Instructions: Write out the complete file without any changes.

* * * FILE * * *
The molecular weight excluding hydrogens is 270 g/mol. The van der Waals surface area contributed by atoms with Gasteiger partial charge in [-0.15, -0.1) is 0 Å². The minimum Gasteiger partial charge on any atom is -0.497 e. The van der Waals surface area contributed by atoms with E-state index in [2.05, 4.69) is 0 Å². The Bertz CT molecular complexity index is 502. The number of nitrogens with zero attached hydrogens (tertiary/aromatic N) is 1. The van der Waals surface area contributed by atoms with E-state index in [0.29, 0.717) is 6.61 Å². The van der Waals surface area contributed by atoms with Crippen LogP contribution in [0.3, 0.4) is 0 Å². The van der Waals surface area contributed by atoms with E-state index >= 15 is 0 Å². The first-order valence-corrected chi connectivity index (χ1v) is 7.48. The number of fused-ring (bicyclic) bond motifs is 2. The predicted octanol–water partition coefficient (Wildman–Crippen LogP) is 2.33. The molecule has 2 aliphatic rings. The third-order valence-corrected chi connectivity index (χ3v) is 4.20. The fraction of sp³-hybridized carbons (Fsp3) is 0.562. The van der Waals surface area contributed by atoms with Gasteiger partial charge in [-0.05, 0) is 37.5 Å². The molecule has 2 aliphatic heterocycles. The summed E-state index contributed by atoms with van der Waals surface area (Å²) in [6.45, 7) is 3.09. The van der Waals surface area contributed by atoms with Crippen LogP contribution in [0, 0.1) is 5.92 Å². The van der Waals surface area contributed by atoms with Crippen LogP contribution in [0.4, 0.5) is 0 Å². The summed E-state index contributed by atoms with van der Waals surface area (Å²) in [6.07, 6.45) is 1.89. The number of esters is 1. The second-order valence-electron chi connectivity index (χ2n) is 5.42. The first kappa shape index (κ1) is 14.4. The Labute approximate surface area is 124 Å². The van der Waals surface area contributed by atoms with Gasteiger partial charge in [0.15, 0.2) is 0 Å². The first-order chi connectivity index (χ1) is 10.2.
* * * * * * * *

The molecular weight excluding hydrogens is 270 g/mol. The van der Waals surface area contributed by atoms with Gasteiger partial charge in [-0.15, -0.1) is 0 Å². The minimum Gasteiger partial charge on any atom is -0.497 e. The van der Waals surface area contributed by atoms with E-state index in [2.05, 4.69) is 0 Å². The Bertz CT molecular complexity index is 502. The number of nitrogens with zero attached hydrogens (tertiary/aromatic N) is 1. The van der Waals surface area contributed by atoms with E-state index in [0.29, 0.717) is 6.61 Å². The van der Waals surface area contributed by atoms with Crippen LogP contribution in [0.3, 0.4) is 0 Å². The van der Waals surface area contributed by atoms with E-state index >= 15 is 0 Å². The first-order valence-corrected chi connectivity index (χ1v) is 7.48. The number of fused-ring (bicyclic) bond motifs is 2. The predicted octanol–water partition coefficient (Wildman–Crippen LogP) is 2.33. The molecule has 2 aliphatic rings. The third-order valence-corrected chi connectivity index (χ3v) is 4.20. The fraction of sp³-hybridized carbons (Fsp3) is 0.562. The van der Waals surface area contributed by atoms with Gasteiger partial charge in [-0.05, 0) is 37.5 Å². The molecule has 2 aliphatic heterocycles. The summed E-state index contributed by atoms with van der Waals surface area (Å²) in [6.45, 7) is 3.09. The van der Waals surface area contributed by atoms with Crippen LogP contribution in [0, 0.1) is 5.92 Å². The van der Waals surface area contributed by atoms with Crippen LogP contribution in [0.4, 0.5) is 0 Å². The summed E-state index contributed by atoms with van der Waals surface area (Å²) in [6.07, 6.45) is 1.89. The number of esters is 1. The second-order valence-electron chi connectivity index (χ2n) is 5.42. The first kappa shape index (κ1) is 14.4. The Labute approximate surface area is 124 Å². The van der Waals surface area contributed by atoms with Gasteiger partial charge in [0.15, 0.2) is 0 Å². The first-order chi connectivity index (χ1) is 10.2.